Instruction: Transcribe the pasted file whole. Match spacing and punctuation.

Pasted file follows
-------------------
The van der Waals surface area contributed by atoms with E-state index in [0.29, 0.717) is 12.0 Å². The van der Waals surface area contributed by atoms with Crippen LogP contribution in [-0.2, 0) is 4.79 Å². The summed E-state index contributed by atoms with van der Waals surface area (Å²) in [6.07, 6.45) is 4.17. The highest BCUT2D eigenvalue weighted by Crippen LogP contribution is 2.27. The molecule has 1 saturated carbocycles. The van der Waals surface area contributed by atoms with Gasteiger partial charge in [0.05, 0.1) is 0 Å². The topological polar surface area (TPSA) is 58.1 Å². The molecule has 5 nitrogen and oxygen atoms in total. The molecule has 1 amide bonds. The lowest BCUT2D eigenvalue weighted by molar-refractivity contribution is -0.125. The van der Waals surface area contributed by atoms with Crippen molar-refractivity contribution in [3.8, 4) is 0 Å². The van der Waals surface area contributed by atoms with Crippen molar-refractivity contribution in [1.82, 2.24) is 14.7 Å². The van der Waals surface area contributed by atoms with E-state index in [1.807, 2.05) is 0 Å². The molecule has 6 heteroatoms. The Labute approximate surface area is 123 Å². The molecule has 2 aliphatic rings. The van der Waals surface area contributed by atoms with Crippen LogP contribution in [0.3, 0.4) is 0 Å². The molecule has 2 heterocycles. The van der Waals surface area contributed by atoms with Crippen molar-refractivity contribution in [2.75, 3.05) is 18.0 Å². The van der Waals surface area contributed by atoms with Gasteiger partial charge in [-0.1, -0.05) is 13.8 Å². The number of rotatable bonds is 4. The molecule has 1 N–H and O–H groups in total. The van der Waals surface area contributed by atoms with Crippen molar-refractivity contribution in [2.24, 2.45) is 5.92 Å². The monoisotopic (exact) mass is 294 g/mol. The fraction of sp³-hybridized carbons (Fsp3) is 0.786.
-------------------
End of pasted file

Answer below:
The van der Waals surface area contributed by atoms with E-state index in [0.29, 0.717) is 12.0 Å². The van der Waals surface area contributed by atoms with Crippen LogP contribution in [-0.2, 0) is 4.79 Å². The summed E-state index contributed by atoms with van der Waals surface area (Å²) in [6.07, 6.45) is 4.17. The highest BCUT2D eigenvalue weighted by Crippen LogP contribution is 2.27. The molecule has 1 saturated carbocycles. The van der Waals surface area contributed by atoms with Gasteiger partial charge in [0.05, 0.1) is 0 Å². The topological polar surface area (TPSA) is 58.1 Å². The molecule has 5 nitrogen and oxygen atoms in total. The molecule has 1 amide bonds. The lowest BCUT2D eigenvalue weighted by molar-refractivity contribution is -0.125. The van der Waals surface area contributed by atoms with Crippen molar-refractivity contribution in [3.8, 4) is 0 Å². The van der Waals surface area contributed by atoms with Crippen molar-refractivity contribution in [1.82, 2.24) is 14.7 Å². The van der Waals surface area contributed by atoms with E-state index in [1.807, 2.05) is 0 Å². The molecule has 6 heteroatoms. The Labute approximate surface area is 123 Å². The molecule has 2 aliphatic rings. The van der Waals surface area contributed by atoms with Crippen LogP contribution in [0.3, 0.4) is 0 Å². The molecule has 2 heterocycles. The van der Waals surface area contributed by atoms with Crippen molar-refractivity contribution in [2.75, 3.05) is 18.0 Å². The van der Waals surface area contributed by atoms with Gasteiger partial charge in [-0.1, -0.05) is 13.8 Å². The number of rotatable bonds is 4. The molecule has 1 N–H and O–H groups in total. The van der Waals surface area contributed by atoms with Crippen molar-refractivity contribution in [2.24, 2.45) is 5.92 Å². The monoisotopic (exact) mass is 294 g/mol. The fraction of sp³-hybridized carbons (Fsp3) is 0.786.